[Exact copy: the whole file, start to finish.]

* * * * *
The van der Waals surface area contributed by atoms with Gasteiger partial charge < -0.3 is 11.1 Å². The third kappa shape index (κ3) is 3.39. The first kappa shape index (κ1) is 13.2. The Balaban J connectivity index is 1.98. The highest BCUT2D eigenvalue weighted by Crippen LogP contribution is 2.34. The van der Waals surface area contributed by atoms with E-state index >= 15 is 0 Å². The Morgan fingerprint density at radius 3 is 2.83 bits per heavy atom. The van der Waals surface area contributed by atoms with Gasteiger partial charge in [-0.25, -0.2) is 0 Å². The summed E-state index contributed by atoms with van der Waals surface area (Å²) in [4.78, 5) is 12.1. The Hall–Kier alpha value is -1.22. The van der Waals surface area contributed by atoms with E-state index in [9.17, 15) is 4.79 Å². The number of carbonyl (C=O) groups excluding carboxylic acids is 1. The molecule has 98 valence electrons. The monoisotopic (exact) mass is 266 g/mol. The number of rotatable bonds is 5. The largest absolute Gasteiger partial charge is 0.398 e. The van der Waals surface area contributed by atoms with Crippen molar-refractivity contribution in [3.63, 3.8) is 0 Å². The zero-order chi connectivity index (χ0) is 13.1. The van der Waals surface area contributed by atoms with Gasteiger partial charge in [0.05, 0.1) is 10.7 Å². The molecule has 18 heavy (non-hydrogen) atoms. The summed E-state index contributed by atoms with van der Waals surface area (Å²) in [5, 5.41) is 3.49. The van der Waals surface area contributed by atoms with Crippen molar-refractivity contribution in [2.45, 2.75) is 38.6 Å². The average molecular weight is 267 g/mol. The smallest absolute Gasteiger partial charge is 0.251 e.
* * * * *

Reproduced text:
The van der Waals surface area contributed by atoms with Gasteiger partial charge < -0.3 is 11.1 Å². The third kappa shape index (κ3) is 3.39. The first kappa shape index (κ1) is 13.2. The Balaban J connectivity index is 1.98. The highest BCUT2D eigenvalue weighted by Crippen LogP contribution is 2.34. The van der Waals surface area contributed by atoms with E-state index >= 15 is 0 Å². The Morgan fingerprint density at radius 3 is 2.83 bits per heavy atom. The van der Waals surface area contributed by atoms with Gasteiger partial charge in [-0.25, -0.2) is 0 Å². The summed E-state index contributed by atoms with van der Waals surface area (Å²) in [4.78, 5) is 12.1. The Hall–Kier alpha value is -1.22. The van der Waals surface area contributed by atoms with E-state index in [9.17, 15) is 4.79 Å². The number of carbonyl (C=O) groups excluding carboxylic acids is 1. The molecule has 98 valence electrons. The monoisotopic (exact) mass is 266 g/mol. The number of rotatable bonds is 5. The largest absolute Gasteiger partial charge is 0.398 e. The van der Waals surface area contributed by atoms with Crippen molar-refractivity contribution in [3.63, 3.8) is 0 Å². The zero-order chi connectivity index (χ0) is 13.1. The van der Waals surface area contributed by atoms with Gasteiger partial charge in [0.05, 0.1) is 10.7 Å². The molecule has 18 heavy (non-hydrogen) atoms. The summed E-state index contributed by atoms with van der Waals surface area (Å²) in [5, 5.41) is 3.49. The van der Waals surface area contributed by atoms with Crippen molar-refractivity contribution in [2.45, 2.75) is 38.6 Å². The average molecular weight is 267 g/mol. The smallest absolute Gasteiger partial charge is 0.251 e.